I’ve always been a proponent of therapy. This isn’t new for me. I’ve suffered from depression and anxiety since I was in high school. I had difficulty finding the right therapist post-cancer. A “regular” type of therapist wasn’t working for me. I eventually realized I needed one who specialized in chronic illness and understood the difficulties and further complications of being originally diagnosed while under 40 years of age.

After auditioning many therapists over the past few years, I found the one who was given the coveted role of being my therapist. His name is Mark Flannagan at White Pine Counseling and Therapy. I wish everyone could have him as a therapist, but he’s only certified in the state of Georgia. He’s been my go-to person to help me not only process facing my mortality, but help me find ways to not let the chronic pain and rage paralyze me from finding joy and purpose in my life.

Here’s what I’ve been doing:

  • Intentionally putting my health first
  • Made a list of things that feed my soul creatively and actually doing them
  • Making time to unplug from social media and the news
  • Leaning on friends more when feeling overwhelmed
  • Having honest conversations with myself and asking what I truly want in life
  • Trying to figure out my limitations without making excuses

I’ve realized one of my biggest fears in my adult life already happened -- being diagnosed with cancer while single. Cancer took away precious years that I’ll never get back. That’s a tough pill to swallow some days. I’ve spent years in “fight or flight” mode while trying to maintain the motivation to keep pushing through the stress and chronic pain and not lose myself in the process.

I may laugh a lot on the surface, but if you look closely, you’ll see the signs of never feeling physically well and the mental and emotional toll taken to keep moving forward. I toggle between sheer fatigue, grief, and rage most days.  But lately, I feel more determined, courageous, and, daresay, more joyful. The bulk of those encouraging feelings is because I’ve put in the time and work with my therapist and developed new coping skills.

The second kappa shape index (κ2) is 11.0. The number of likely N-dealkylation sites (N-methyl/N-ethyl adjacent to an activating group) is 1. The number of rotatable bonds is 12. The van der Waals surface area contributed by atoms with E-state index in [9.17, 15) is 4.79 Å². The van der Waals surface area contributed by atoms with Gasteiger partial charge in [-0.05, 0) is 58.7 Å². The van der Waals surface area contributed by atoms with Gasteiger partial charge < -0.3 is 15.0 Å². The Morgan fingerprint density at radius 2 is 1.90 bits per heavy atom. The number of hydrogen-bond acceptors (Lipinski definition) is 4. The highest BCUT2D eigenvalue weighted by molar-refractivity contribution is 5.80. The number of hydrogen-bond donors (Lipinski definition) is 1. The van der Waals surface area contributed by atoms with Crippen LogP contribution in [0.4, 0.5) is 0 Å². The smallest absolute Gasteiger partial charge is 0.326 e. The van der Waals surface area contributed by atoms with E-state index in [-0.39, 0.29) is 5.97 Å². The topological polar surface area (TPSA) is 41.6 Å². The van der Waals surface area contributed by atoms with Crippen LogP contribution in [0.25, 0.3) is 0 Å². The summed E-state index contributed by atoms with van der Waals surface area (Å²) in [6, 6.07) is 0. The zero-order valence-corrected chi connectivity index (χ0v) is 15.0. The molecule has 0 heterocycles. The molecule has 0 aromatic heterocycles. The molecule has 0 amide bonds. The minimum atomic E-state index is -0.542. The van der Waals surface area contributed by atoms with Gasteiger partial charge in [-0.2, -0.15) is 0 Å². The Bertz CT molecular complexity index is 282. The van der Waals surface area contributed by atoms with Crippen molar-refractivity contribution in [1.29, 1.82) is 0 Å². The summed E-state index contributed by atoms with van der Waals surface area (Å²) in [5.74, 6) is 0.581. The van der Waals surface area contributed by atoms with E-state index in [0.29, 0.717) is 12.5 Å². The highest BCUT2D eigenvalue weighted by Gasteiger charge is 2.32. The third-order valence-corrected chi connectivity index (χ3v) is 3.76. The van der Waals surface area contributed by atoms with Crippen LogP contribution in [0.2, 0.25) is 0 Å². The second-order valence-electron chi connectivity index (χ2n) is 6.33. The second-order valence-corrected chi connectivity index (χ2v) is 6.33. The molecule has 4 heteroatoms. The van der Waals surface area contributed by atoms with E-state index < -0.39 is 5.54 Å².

The cancer journey isn’t over in three acts. It is real life. My hope is one day family, friends, employers, and even health care providers finally understand how breast cancer bulldozes the body. It can take many, many years to potentially recover and learn how to manage the permanent side effects.

I’m giving the performance of my life while working to do it in a more authentic way by not allowing myself to be paralyzed by the unknown.


To connect with other breast cancer survivors, join our Breast Cancer Facebook Support Group.



Photo Credit: mapodile/ E+ via Getty Images

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Megan-Claire Chase

Megan-Claire Chase

Diagnosed since 2016

Megan-Claire Chase is a 5-year breast cancer survivor in Atlanta, GA. A sought-after influencer in the cancer community, Chase shares her experiences in her blog, Life on the Cancer Train. She has written for Cancer Health magazine, SHARE Cancer Support, and Patient Power and has been featured in The New York Times and People magazine. Follow her on Instagram and Twitter.